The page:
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Submitted by Dani Martin on


Hi MT'ers! I'd appreciate any advice on this situation. My question is would you ever "cold-call" someone who works at a company you would love to work for but doesn't have any job openings (that you're aware of) in your area of expertise?

Here's some background... I have recently discovered an organization I would love to work for. However, on their website there aren't any openings listed in my area. They do, however, provide a complete staff listing with the ability to contact anyone individually. I found the person who works in the department I'm interested in and covers the geographica area where I live.

Would it be inappropriate to send him an email introducing myself and expressing my enthusiasm about working for the organization an attempt to build a relationship from there?

Thanks so much for your input!

HMac's picture

Contact them? ABSOLUTELY!

About A Job? NO!

Hi Dani - here's my two cents:

I think it's a great idea to contact any company you have a genuine interest in. And I'm a believer in doing it by phone - so they can hear your enthusiasm - to be followed by email.

But if you narrow the focus of your call too much - "Do you have a job for me?" - you're asking for a very brief call ("No we don't, thanks for calling" - or "Why don't you call HR?"). So you ought to broaden your line of inquiry a bit - to get into a conversation, to learn about potential opportunities...

Here's an alternative approach:

You're callling because you're interested in their company, and based on what you know about them, your background (M-T accomplishments from your M-T resume!) might make you a fit. And you're calling to learn more about "whether there might be a fit."

Who could argue with that? You've complimented them by stating your interest; you're showing professionalism by knowing your accomplishments, and you're calling to see if your background can help them.

One other minor tweak: don't be enthusiastic about their organization - be enthusiastic about how your background might be able to help them. That's a more "knowledgeable" form of enthusiasm!

Call a couple of people - you'll find ones who are flattered and want to help you.

Good luck!

mjpeterson's picture

I would echo Hmac. Call, don't email. Make sure you talk to them, sending an email is unlikely to get a response. Even if they intend respond if your email shows up on a busy day or busy week, it might never surface again.

If they are in your area, see if you can by them lunch. If you impress them enough, they may start looking at ways to bring you in even if they don't actually have an opening.

Echoing Hmac & Mark H; enthusiasm is key. When in doubt I always want to hire the most enthusiastic person. Skills are easy to teach. Enthusiasm and attitude are tough.

asteriskrntt1's picture

Most people who know anything about job search talk about the hidden market.... the large percentage of jobs that are never advertised for a variety of reasons, including not wanting an incumbent to know he or she is getting a promotion or axed.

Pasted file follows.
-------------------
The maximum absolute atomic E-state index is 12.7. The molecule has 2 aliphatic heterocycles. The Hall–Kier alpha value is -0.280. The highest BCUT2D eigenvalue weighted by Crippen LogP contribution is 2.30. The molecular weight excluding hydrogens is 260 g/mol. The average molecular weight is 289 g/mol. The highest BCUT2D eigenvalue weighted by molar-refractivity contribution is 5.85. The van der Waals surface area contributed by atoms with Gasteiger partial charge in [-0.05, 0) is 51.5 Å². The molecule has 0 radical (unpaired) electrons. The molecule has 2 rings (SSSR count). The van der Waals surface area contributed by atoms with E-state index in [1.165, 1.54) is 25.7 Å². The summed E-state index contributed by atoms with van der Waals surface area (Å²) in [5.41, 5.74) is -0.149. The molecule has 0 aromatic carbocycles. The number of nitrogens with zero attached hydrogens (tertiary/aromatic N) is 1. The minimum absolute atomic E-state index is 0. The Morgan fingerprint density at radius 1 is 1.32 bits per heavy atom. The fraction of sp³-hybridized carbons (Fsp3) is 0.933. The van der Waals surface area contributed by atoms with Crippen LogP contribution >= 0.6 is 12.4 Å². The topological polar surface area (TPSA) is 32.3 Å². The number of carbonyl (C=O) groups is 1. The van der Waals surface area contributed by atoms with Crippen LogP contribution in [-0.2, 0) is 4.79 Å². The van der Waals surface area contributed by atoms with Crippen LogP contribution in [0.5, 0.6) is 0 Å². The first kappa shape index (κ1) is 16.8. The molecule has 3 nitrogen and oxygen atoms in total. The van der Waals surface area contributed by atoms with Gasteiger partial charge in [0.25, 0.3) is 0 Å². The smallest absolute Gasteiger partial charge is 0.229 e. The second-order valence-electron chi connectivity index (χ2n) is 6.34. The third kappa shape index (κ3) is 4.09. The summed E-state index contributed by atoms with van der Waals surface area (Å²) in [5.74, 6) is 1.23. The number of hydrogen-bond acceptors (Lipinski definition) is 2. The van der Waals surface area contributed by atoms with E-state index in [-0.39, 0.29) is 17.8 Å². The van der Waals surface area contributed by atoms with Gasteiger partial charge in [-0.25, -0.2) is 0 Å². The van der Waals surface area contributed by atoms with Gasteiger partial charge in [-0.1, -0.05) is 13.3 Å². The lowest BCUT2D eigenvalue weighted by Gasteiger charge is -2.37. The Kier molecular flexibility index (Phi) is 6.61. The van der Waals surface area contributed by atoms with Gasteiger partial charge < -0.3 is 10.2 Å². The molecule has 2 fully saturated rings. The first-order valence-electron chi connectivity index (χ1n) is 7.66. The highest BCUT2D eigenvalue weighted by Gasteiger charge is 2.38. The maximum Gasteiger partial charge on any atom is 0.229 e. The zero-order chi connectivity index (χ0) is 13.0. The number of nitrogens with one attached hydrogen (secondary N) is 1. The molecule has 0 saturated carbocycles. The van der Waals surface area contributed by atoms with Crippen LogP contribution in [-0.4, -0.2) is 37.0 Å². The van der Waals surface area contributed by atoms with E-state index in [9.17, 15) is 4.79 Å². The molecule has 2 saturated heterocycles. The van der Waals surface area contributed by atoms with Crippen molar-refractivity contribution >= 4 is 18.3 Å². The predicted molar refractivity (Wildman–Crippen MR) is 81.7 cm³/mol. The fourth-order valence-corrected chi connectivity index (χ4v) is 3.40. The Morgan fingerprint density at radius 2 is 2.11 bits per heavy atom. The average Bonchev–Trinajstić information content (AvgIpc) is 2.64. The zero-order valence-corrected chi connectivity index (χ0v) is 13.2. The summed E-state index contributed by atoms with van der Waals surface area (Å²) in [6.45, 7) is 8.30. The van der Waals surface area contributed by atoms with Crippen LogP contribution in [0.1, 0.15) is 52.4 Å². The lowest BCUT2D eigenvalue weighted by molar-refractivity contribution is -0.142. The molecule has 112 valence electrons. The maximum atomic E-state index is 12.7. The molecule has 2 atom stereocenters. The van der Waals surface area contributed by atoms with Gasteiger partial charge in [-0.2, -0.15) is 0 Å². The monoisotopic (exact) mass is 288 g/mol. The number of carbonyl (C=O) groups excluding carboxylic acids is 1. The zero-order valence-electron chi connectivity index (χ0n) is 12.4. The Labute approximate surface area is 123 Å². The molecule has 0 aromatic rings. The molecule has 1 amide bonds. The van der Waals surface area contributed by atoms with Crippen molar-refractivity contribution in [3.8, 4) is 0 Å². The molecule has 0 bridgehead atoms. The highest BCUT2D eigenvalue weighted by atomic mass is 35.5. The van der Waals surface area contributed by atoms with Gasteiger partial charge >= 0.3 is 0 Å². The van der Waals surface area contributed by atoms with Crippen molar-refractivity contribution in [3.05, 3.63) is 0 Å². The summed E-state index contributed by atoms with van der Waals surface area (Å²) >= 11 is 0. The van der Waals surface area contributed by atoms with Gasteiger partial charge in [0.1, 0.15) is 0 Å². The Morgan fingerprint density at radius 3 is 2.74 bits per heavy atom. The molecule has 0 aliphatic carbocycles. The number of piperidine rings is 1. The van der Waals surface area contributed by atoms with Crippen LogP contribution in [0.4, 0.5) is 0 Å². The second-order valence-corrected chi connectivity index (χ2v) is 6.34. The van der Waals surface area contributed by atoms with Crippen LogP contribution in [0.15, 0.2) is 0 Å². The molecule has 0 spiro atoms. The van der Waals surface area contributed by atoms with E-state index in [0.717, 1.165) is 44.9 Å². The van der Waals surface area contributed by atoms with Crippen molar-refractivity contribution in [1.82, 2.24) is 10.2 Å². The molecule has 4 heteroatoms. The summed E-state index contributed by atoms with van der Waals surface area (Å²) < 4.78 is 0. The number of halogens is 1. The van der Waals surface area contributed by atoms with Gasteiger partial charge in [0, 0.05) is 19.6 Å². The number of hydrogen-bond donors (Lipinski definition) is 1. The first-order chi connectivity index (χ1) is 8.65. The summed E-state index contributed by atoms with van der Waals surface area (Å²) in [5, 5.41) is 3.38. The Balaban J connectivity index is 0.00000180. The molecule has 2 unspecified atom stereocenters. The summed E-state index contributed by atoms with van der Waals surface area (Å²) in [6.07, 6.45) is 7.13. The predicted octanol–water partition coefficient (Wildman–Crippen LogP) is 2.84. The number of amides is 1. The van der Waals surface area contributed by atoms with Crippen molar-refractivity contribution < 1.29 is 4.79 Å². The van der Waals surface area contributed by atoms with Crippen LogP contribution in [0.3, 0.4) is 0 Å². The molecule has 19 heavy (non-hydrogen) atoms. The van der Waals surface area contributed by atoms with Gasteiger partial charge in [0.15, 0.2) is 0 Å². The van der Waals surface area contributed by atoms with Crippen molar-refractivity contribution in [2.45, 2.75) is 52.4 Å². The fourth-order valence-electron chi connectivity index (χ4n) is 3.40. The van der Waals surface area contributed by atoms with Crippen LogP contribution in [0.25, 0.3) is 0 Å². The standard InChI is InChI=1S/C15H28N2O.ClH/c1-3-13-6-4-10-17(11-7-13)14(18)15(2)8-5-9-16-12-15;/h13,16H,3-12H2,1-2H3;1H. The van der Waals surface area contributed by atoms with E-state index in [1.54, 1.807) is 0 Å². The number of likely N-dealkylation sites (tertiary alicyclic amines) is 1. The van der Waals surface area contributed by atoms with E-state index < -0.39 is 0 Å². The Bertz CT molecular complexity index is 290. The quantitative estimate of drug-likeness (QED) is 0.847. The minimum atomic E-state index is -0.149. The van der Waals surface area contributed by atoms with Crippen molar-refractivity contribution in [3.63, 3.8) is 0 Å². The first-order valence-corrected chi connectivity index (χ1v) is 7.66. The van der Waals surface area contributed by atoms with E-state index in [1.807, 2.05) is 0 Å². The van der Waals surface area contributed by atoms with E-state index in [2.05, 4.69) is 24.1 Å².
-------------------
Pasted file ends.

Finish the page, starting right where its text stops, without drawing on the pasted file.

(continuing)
Dani, what you are trying to do is establish a relationship and obtain an informational interview. Informational interviews often turn into a real interview (so be on your A game) or a referral.

Call them. Add them to LinkedIn, build that relationship. And good luck!


Dani Martin's picture
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Hugh, mjpete and *RNTT --
Thank you for the advice. Here's what I'm planning to do...

The organization I'm interested in is a non-profit so I'm going to call the person and ask him if there's anything I can to help/get involved/volunteer and see where it goes from there.

What do you think?

Thank you!

Dani Martin's picture
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What a great call!!!!!! I just got off the phone with the person I cold-called and it was fabulous! We talked for 45 minutes and about half way into it, without me initiating, he asked me to send him my resume!

I was very nervous as I dialed the phone... what would I say? what would he think? I'm so glad I overcame my fear and did it.

Thank you all for the advice... you were right on... a call was definitely the way to go and got me results that I'm sure no email would ever have.


PS - I already wrote the thank you note, too! :)

HMac's picture

Go Go Go!!!

Now see if you can find a couple of more organizations to do the same thing with, because "when you're hot, you're hot..."



asteriskrntt1's picture

Nicely done, Dani

And thanks for the reminder - I am behind on a few Thank You notes.

I set a goal of three per week. Thank you Dollar Store!


bug_girl's picture

Perfect! With Non-profits, volunteering is the way in to a permanent job.
This is especially true in high profile groups like the Nature Conservancy, etc..

I'm coming in late, but I figured a little extra validation for you would be nice :D